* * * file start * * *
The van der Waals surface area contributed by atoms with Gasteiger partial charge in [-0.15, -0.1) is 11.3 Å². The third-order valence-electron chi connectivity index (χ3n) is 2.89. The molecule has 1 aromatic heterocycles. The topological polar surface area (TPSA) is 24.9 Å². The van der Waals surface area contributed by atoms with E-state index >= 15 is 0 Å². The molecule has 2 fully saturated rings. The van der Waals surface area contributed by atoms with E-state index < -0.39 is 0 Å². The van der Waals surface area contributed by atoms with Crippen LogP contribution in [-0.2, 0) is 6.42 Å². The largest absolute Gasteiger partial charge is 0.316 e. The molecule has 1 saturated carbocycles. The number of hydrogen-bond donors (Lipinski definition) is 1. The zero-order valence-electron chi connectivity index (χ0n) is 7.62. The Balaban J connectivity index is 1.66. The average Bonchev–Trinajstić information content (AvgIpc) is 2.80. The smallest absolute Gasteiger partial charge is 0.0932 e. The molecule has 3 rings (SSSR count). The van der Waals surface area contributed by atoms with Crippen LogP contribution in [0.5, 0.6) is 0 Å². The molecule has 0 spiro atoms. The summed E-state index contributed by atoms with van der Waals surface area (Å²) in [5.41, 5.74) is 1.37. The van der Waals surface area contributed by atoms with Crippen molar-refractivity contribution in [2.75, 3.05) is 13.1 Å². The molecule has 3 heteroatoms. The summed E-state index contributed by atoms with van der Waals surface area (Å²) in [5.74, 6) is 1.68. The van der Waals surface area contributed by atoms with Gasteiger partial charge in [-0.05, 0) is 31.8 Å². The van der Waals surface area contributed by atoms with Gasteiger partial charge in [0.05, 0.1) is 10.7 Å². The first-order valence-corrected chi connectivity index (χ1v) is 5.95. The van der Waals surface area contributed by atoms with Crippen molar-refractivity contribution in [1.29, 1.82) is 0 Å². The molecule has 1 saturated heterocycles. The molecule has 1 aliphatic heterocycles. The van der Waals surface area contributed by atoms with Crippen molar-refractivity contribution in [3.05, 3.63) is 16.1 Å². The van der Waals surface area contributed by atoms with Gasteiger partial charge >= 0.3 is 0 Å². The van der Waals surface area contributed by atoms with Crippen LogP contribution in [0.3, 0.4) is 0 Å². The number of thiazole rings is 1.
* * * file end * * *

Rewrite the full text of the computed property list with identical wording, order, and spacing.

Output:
The van der Waals surface area contributed by atoms with Gasteiger partial charge in [-0.15, -0.1) is 11.3 Å². The third-order valence-electron chi connectivity index (χ3n) is 2.89. The molecule has 1 aromatic heterocycles. The topological polar surface area (TPSA) is 24.9 Å². The van der Waals surface area contributed by atoms with E-state index >= 15 is 0 Å². The molecule has 2 fully saturated rings. The van der Waals surface area contributed by atoms with E-state index < -0.39 is 0 Å². The van der Waals surface area contributed by atoms with Crippen LogP contribution in [-0.2, 0) is 6.42 Å². The largest absolute Gasteiger partial charge is 0.316 e. The molecule has 1 saturated carbocycles. The number of hydrogen-bond donors (Lipinski definition) is 1. The zero-order valence-electron chi connectivity index (χ0n) is 7.62. The Balaban J connectivity index is 1.66. The average Bonchev–Trinajstić information content (AvgIpc) is 2.80. The smallest absolute Gasteiger partial charge is 0.0932 e. The molecule has 3 rings (SSSR count). The van der Waals surface area contributed by atoms with Crippen LogP contribution in [0.5, 0.6) is 0 Å². The molecule has 0 spiro atoms. The summed E-state index contributed by atoms with van der Waals surface area (Å²) in [5.41, 5.74) is 1.37. The van der Waals surface area contributed by atoms with Crippen molar-refractivity contribution in [2.75, 3.05) is 13.1 Å². The molecule has 3 heteroatoms. The summed E-state index contributed by atoms with van der Waals surface area (Å²) in [5.74, 6) is 1.68. The van der Waals surface area contributed by atoms with Gasteiger partial charge in [-0.05, 0) is 31.8 Å². The van der Waals surface area contributed by atoms with Gasteiger partial charge in [0.05, 0.1) is 10.7 Å². The first-order valence-corrected chi connectivity index (χ1v) is 5.95. The van der Waals surface area contributed by atoms with Crippen molar-refractivity contribution in [1.29, 1.82) is 0 Å². The molecule has 1 saturated heterocycles. The molecule has 1 aliphatic heterocycles. The van der Waals surface area contributed by atoms with Crippen molar-refractivity contribution in [3.05, 3.63) is 16.1 Å². The van der Waals surface area contributed by atoms with Gasteiger partial charge >= 0.3 is 0 Å². The van der Waals surface area contributed by atoms with Crippen LogP contribution in [0.3, 0.4) is 0 Å². The number of thiazole rings is 1.